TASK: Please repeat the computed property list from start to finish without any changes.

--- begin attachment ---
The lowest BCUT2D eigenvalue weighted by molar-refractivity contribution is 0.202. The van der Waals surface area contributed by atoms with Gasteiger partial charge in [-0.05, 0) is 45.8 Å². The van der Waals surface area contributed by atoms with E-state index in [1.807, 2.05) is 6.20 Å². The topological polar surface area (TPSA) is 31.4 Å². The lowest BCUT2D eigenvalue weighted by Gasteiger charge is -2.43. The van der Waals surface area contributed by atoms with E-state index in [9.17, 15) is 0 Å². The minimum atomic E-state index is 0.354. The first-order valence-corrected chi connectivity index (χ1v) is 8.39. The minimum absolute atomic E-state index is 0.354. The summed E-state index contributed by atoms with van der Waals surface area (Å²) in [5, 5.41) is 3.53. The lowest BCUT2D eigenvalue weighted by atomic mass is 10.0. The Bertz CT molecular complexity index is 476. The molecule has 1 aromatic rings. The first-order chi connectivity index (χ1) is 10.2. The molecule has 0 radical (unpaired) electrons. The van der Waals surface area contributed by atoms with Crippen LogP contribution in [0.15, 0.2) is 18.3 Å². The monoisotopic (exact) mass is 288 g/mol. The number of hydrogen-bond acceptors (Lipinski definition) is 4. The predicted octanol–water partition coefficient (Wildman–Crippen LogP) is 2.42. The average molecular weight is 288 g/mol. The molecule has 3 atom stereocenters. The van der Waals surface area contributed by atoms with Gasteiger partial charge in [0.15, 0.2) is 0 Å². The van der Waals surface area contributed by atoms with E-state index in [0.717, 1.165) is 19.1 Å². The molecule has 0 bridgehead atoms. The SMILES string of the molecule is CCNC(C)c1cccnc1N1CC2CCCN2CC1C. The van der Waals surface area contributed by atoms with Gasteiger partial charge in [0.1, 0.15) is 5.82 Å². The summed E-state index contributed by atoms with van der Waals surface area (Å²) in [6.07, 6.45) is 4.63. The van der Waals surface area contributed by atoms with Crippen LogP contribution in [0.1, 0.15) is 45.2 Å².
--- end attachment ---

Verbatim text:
The lowest BCUT2D eigenvalue weighted by molar-refractivity contribution is 0.202. The van der Waals surface area contributed by atoms with Gasteiger partial charge in [-0.05, 0) is 45.8 Å². The van der Waals surface area contributed by atoms with E-state index in [1.807, 2.05) is 6.20 Å². The topological polar surface area (TPSA) is 31.4 Å². The lowest BCUT2D eigenvalue weighted by Gasteiger charge is -2.43. The van der Waals surface area contributed by atoms with E-state index in [9.17, 15) is 0 Å². The minimum atomic E-state index is 0.354. The first-order valence-corrected chi connectivity index (χ1v) is 8.39. The minimum absolute atomic E-state index is 0.354. The summed E-state index contributed by atoms with van der Waals surface area (Å²) in [5, 5.41) is 3.53. The lowest BCUT2D eigenvalue weighted by atomic mass is 10.0. The Bertz CT molecular complexity index is 476. The molecule has 1 aromatic rings. The first-order chi connectivity index (χ1) is 10.2. The molecule has 0 radical (unpaired) electrons. The van der Waals surface area contributed by atoms with Crippen LogP contribution in [0.15, 0.2) is 18.3 Å². The monoisotopic (exact) mass is 288 g/mol. The number of hydrogen-bond acceptors (Lipinski definition) is 4. The predicted octanol–water partition coefficient (Wildman–Crippen LogP) is 2.42. The average molecular weight is 288 g/mol. The molecule has 3 atom stereocenters. The van der Waals surface area contributed by atoms with Gasteiger partial charge in [0.15, 0.2) is 0 Å². The van der Waals surface area contributed by atoms with E-state index in [0.717, 1.165) is 19.1 Å². The molecule has 0 bridgehead atoms. The SMILES string of the molecule is CCNC(C)c1cccnc1N1CC2CCCN2CC1C. The van der Waals surface area contributed by atoms with Gasteiger partial charge in [0.1, 0.15) is 5.82 Å². The summed E-state index contributed by atoms with van der Waals surface area (Å²) in [6.07, 6.45) is 4.63. The van der Waals surface area contributed by atoms with Crippen LogP contribution in [0.1, 0.15) is 45.2 Å².